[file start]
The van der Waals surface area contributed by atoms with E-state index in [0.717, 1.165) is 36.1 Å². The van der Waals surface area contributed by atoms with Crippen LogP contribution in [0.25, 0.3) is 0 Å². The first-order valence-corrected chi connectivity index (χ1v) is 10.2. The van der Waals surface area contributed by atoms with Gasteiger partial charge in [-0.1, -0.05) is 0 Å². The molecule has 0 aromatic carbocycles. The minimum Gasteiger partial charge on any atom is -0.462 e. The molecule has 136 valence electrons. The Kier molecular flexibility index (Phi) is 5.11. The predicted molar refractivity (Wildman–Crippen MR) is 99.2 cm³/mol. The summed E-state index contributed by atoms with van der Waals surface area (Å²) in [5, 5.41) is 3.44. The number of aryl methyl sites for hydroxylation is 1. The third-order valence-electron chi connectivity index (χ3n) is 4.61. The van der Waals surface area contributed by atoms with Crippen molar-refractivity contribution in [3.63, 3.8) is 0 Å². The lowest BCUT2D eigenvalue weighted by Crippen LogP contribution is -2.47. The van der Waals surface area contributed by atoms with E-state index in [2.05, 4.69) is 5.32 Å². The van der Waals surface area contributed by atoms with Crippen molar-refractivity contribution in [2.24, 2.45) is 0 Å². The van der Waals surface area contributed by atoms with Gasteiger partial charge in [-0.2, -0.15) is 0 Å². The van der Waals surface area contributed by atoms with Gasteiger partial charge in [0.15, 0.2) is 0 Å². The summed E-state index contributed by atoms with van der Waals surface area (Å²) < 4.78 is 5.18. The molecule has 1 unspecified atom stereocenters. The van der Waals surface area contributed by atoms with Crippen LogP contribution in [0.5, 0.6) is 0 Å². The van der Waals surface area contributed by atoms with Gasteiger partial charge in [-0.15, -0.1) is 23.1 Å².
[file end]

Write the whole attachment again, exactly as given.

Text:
The van der Waals surface area contributed by atoms with E-state index in [0.717, 1.165) is 36.1 Å². The van der Waals surface area contributed by atoms with Crippen LogP contribution in [0.25, 0.3) is 0 Å². The first-order valence-corrected chi connectivity index (χ1v) is 10.2. The van der Waals surface area contributed by atoms with Gasteiger partial charge in [-0.1, -0.05) is 0 Å². The molecule has 0 aromatic carbocycles. The minimum Gasteiger partial charge on any atom is -0.462 e. The molecule has 136 valence electrons. The Kier molecular flexibility index (Phi) is 5.11. The predicted molar refractivity (Wildman–Crippen MR) is 99.2 cm³/mol. The summed E-state index contributed by atoms with van der Waals surface area (Å²) in [5, 5.41) is 3.44. The number of aryl methyl sites for hydroxylation is 1. The third-order valence-electron chi connectivity index (χ3n) is 4.61. The van der Waals surface area contributed by atoms with Crippen molar-refractivity contribution in [3.63, 3.8) is 0 Å². The lowest BCUT2D eigenvalue weighted by Crippen LogP contribution is -2.47. The van der Waals surface area contributed by atoms with E-state index in [2.05, 4.69) is 5.32 Å². The van der Waals surface area contributed by atoms with Crippen molar-refractivity contribution in [2.24, 2.45) is 0 Å². The van der Waals surface area contributed by atoms with Gasteiger partial charge in [-0.2, -0.15) is 0 Å². The van der Waals surface area contributed by atoms with Gasteiger partial charge in [0.15, 0.2) is 0 Å². The summed E-state index contributed by atoms with van der Waals surface area (Å²) < 4.78 is 5.18. The molecule has 1 unspecified atom stereocenters. The van der Waals surface area contributed by atoms with Crippen LogP contribution in [0.5, 0.6) is 0 Å². The van der Waals surface area contributed by atoms with Gasteiger partial charge in [-0.15, -0.1) is 23.1 Å².